To address this unintended outcome, we urge the CFPB to amend the rule to permit lenders to respond to demonstrable price competition with other lenders by allowing the loan originator to voluntarily reduce his or her compensation in order to pass along the savings to the consumer. This change would significantly enhance competition in the marketplace, helping lenders to compete for more loans and benefiting consumers who will receive a lower interest rate or lower-cost loan offer as well as the best product for their specific situation.
(2) Loan originator’s compensation should be allowed to be reduced by the lender when the originator makes an error. The LO Comp rule currently prevents companies from holding their employees financially accountable for losses that result from mistakes or intentional noncompliance with company policy when they make an error on a particular loan. As it stands, a loan originator who is responsible for an error may not bear the cost of that mistake. This result runs directly contrary to the central premise of the Dodd-Frank Act amendments to TILA that led to the LO Comp rule — compensation is the most effective way to incentivize loan originator behavior.
The inability to tie compensation to the quality of a loan originator’s work on a given loan severely restricts the creditor’s ability to manage its employees and disincentivize future errors. Effectively, the creditor is left with two extreme options: fire the loan originator or pay him or her full commission despite the error. This extremely limited choice does not serve the interests of consumers, creditors, or loan originators, or the agencies. Rather, greater accountability on the part of loan originators will incentivize them to reduce errors and consistently comply with regulatory requirements and company policy, leading to a safer and more transparent market for consumers as well as more desirable loans insured by the agencies and purchased by the GSEs.
(3) Lenders should be allowed to alter loan compensation in order to offer loans made under state and local housing finance agency (HFA) programs as well as those programs offered with lower margins due to specific arrangements between the lender and program sources such as portfolio lenders or independent investors. The LO Comp rule is understood to forbid varying compensation for different loan types or products, including these types of loans. HFA programs are particularly important for first-time homebuyers and low- to moderate-income families who are often underserved and face affordability constraints under market interest rates and terms.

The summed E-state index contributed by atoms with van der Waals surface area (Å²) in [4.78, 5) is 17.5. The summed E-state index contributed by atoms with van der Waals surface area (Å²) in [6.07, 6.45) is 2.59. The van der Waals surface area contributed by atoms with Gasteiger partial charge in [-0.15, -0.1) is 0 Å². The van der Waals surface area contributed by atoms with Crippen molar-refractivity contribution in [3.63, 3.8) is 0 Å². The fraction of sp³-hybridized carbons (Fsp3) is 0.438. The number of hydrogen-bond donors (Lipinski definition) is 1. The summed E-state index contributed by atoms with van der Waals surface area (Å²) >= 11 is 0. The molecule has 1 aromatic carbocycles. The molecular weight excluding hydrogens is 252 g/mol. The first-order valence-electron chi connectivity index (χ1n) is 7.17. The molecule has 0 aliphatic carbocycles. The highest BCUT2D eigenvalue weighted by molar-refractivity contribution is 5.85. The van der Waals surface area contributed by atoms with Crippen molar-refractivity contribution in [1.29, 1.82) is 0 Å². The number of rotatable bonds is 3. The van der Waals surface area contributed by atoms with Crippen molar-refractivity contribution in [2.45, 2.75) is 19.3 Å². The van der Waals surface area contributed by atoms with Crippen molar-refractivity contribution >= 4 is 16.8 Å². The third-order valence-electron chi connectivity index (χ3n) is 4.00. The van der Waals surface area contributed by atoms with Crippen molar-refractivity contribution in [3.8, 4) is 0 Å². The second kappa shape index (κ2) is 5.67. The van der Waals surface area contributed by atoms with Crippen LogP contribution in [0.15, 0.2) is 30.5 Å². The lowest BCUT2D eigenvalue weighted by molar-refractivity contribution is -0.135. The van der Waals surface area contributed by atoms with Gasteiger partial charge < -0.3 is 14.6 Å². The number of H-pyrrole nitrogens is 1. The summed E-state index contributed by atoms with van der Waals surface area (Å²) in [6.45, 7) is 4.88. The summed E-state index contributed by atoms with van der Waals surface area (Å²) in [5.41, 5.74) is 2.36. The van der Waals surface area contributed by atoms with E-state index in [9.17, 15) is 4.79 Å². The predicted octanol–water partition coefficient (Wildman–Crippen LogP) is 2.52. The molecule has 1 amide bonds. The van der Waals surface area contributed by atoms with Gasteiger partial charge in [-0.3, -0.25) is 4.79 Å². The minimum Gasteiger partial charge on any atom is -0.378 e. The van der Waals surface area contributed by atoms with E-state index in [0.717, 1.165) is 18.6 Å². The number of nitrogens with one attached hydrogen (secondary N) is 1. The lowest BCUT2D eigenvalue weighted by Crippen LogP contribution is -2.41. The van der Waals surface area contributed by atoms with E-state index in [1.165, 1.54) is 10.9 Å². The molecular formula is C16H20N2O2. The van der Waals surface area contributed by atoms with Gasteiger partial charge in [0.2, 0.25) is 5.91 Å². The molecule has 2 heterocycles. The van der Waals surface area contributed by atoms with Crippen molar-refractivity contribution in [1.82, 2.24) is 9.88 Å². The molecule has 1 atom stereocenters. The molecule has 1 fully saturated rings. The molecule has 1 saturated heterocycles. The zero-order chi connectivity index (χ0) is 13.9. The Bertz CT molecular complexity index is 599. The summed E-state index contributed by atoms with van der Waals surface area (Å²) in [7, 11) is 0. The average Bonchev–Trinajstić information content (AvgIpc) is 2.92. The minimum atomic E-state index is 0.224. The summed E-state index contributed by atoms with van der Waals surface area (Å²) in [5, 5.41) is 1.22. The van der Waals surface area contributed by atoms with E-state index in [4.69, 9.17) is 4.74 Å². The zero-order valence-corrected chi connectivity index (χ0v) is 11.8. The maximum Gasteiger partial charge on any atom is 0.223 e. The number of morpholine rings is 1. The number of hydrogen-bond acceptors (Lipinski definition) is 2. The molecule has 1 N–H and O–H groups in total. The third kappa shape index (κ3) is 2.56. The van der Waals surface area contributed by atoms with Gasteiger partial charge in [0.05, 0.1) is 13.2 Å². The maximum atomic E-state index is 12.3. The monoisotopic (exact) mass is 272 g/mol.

These programs provide participants with much-needed lower interest rates or access to down payment assistance, often along with housing counseling and financial education, encouraging responsible homeownership in a well-regulated manner.
However, the assistance provided through many of these programs is not without costs. The vigorous underwriting, tax law-related paperwork, yield restrictions, and other program requirements make HFA and some other loan programs more expensive to produce. These programs also frequently cap lender compensation at levels below what a lender typically receives on a non-HFA/portfolio loan. Covering these expenses is particularly difficult given that many programs include limits on the interest rates, permissible compensation, and other fees that may be charged to borrowers. In the past, lenders would address this challenge by paying loan originators a smaller commission for loans with restrictions. The inability to do so today reduces the ability of companies to offer HFA loans and other specific products, particularly when producing these loans results in a loss. HFAs report that some lenders have left their programs, and others have limited the volume of their participation. The CFPB should address this dilemma through an exemption in the LO Comp rule for these loans.
(4) Finally, the CFPB should explore ways to generally simplify and clarify the LO Comp rule. The rule broadly prohibits compensation based on loan terms or proxies for terms while providing a short list of expressly permissible compensation factors. Clarity should be a primary focus and added to the regulation, including specifying a clear and precise list of impermissible compensation factors rather than the current approach of providing a short list of permissible factors and a vague and complicated “proxy for a term” analysis that serves to discourage everything else.
The current environment encourages different interpretations of an ambiguous test that unfairly disadvantages those companies that adhere closest to the CFPB’s rule. It is understood that some companies are not following the rule as it is currently being interpreted by our members and intended by the CFPB, and thus placing our members at a major disadvantage. The industry and consumers would be better served with clear, specific rules that are easy to follow, and easy to enforce. The Community Mortgage Lenders of America welcomes the opportunity to discuss the issues discussed in this letter.
The Community Mortgage Lenders of America